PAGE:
Medicare will cover breakthrough Alzheimer’s drug Aduhelm only for participants in clinical trials, says the final national coverage determination—an “enormous setback for Alzheimer’s patients and an unprecedented and dangerous infringement on the FDA’s scientific autonomy and decision making,” according to Biotechnology Innovation Organization (BIO).
“Medicare will cover monoclonal antibodies that target amyloid (or plaque) for the treatment of Alzheimer’s disease that receive traditional approval from FDA under coverage with evidence development,” the Centers for Medicare and Medicaid Services (CMS) announced. “[F]or drugs that FDA has not determined to have shown a clinical benefit (or that receive an accelerated FDA approval), Medicare will cover in the case of FDA or National Institutes of Health (NIH) approved trials.”
For drugs with accelerated approval, “we are staying with the original decision, and saying that trials will be covered,” CMS Chief Medical Officer Dr. Lee Fleisher explained on a call yesterday. “If any of the drugs have shown a clinical benefit through the traditional approval pathway, there will be quick coverage.”
‘A chilling effect’
“These coverage restrictions, including the distinction between accelerated approval and traditional approval, have never been applied to FDA-approved medicines for other disease areas,” said Biogen, the BIO member who developed Aduhlem.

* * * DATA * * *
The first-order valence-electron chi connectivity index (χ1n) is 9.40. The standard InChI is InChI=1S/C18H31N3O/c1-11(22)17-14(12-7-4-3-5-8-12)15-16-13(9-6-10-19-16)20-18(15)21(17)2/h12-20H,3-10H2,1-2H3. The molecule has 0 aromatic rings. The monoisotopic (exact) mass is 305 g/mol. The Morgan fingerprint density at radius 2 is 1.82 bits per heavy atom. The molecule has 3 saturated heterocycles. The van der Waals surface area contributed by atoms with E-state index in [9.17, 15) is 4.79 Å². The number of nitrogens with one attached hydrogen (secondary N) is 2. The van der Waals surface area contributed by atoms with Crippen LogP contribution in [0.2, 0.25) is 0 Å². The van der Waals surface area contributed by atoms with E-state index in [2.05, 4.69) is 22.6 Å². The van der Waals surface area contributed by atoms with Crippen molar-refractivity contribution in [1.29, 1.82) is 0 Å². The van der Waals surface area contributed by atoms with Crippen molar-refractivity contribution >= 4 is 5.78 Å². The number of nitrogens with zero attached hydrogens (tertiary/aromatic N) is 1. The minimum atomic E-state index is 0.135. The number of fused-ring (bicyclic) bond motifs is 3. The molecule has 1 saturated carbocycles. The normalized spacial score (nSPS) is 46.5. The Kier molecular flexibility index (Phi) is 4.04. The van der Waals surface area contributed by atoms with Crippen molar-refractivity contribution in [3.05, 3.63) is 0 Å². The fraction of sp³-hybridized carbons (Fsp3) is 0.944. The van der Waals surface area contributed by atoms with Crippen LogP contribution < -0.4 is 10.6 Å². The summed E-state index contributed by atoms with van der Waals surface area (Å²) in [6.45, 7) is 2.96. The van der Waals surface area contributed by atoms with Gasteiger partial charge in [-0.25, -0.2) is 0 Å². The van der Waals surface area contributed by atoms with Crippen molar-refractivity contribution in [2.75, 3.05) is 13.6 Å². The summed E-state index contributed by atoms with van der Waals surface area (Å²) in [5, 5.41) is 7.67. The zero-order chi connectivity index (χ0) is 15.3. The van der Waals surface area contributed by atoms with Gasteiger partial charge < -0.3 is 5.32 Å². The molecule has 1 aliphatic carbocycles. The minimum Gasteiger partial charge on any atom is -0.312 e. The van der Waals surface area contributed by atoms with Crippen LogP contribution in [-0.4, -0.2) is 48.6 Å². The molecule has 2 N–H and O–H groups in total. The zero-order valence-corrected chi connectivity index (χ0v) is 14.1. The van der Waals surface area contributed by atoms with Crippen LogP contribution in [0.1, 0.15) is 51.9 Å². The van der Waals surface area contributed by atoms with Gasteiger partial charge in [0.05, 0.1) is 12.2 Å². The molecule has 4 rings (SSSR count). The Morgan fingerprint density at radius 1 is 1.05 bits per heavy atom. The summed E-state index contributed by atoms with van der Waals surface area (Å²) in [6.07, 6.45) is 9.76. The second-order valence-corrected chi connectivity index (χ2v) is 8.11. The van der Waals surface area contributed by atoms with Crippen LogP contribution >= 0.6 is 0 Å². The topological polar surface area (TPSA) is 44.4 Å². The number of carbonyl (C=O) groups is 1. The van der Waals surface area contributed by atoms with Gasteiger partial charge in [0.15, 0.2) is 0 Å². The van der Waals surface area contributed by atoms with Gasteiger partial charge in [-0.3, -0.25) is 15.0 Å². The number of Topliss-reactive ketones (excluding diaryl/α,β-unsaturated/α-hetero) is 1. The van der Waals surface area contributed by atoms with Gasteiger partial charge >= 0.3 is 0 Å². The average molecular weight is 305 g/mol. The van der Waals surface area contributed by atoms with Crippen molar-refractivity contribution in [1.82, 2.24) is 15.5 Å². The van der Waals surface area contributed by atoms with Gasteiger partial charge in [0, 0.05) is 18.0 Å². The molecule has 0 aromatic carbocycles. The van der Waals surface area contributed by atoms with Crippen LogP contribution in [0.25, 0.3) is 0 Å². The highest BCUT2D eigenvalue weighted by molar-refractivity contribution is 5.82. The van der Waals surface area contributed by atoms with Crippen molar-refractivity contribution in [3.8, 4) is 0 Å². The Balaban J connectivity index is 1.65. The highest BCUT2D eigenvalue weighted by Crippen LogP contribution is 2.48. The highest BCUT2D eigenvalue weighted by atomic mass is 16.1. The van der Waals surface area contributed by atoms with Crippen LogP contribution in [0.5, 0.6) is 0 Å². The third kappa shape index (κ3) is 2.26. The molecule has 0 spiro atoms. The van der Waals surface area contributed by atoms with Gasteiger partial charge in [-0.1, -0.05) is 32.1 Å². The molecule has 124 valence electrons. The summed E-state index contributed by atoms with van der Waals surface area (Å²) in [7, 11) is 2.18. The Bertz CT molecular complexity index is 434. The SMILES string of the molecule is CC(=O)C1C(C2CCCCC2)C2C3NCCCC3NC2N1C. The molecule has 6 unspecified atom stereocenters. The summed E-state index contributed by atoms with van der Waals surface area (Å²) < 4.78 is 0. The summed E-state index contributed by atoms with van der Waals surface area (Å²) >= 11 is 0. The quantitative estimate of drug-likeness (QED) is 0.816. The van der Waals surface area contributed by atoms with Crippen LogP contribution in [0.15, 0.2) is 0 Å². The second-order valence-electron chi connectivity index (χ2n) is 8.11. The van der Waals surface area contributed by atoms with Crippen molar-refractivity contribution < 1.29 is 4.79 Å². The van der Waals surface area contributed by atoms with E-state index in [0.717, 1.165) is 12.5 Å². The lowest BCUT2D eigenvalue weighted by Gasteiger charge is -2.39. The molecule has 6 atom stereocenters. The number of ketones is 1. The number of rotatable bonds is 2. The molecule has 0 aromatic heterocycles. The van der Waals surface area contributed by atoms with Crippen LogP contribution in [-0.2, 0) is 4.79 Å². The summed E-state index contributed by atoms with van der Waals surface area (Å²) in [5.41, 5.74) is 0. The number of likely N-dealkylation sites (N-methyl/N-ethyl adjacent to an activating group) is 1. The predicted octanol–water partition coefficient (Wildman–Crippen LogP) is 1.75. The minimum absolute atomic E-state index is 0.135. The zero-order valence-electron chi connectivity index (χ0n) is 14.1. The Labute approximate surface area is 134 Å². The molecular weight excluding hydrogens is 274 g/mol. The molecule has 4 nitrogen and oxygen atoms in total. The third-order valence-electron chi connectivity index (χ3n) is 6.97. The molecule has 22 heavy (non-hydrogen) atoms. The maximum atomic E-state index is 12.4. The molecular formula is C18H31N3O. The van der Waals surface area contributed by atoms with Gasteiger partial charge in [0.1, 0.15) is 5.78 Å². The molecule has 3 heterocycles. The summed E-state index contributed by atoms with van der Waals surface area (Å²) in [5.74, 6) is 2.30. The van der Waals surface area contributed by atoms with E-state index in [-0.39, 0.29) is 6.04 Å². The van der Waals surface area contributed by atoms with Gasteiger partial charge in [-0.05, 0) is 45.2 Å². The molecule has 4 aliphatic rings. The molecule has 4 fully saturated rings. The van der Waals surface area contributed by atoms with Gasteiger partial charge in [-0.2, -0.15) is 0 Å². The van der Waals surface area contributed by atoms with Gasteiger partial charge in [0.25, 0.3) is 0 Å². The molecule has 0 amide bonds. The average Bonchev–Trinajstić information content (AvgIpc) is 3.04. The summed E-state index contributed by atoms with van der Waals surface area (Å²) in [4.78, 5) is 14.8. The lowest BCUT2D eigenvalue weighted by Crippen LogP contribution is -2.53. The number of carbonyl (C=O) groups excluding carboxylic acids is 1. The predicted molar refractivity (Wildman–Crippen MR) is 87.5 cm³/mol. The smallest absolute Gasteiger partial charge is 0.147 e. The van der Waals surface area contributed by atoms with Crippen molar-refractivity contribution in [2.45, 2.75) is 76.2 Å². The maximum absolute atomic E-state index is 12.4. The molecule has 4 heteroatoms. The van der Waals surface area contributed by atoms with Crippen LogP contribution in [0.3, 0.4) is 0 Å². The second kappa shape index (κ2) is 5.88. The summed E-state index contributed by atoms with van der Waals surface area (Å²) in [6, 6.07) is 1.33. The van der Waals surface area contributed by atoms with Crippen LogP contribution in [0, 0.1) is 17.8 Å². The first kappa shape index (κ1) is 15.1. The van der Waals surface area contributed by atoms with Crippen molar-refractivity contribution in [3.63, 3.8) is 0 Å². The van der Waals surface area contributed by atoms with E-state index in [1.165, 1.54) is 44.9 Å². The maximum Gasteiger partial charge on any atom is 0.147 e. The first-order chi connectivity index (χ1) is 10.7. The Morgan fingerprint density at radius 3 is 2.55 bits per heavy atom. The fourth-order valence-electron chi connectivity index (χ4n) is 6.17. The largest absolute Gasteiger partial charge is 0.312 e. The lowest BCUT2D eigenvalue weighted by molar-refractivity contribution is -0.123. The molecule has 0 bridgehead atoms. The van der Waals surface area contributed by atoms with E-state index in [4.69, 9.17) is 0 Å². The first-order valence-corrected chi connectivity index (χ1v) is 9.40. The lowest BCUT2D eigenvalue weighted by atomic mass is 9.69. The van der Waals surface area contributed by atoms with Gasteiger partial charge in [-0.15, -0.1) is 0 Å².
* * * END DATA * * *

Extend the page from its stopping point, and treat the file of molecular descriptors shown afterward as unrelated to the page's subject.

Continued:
“This overreach means an entire class of cures may never make it to market. Worse, it will have a chilling effect on innovation and future cures,” said U.S. Reps. Cathy McMorris Rodgers (R-WA) and Kevin Brady (R-TX).
“CMS does not have the scientific expertise to do this critical work. While FDA has thousands of experienced scientists and clinicians, CMS has less than 30,” said BIO President and CEO Dr. Michelle McMurry-Heath. “In the end, CMS has actually made its initial proposal far worse and expanded the damage it will cause to many more patient populations and their loved ones.”
Biogen’s Aduhelm is the first FDA-approved drug for Alzheimer’s in 20 years, and the first-ever disease-modifying treatment. Bipartisan Members of Congress, as well as industry and patient groups, are widely united against this decision.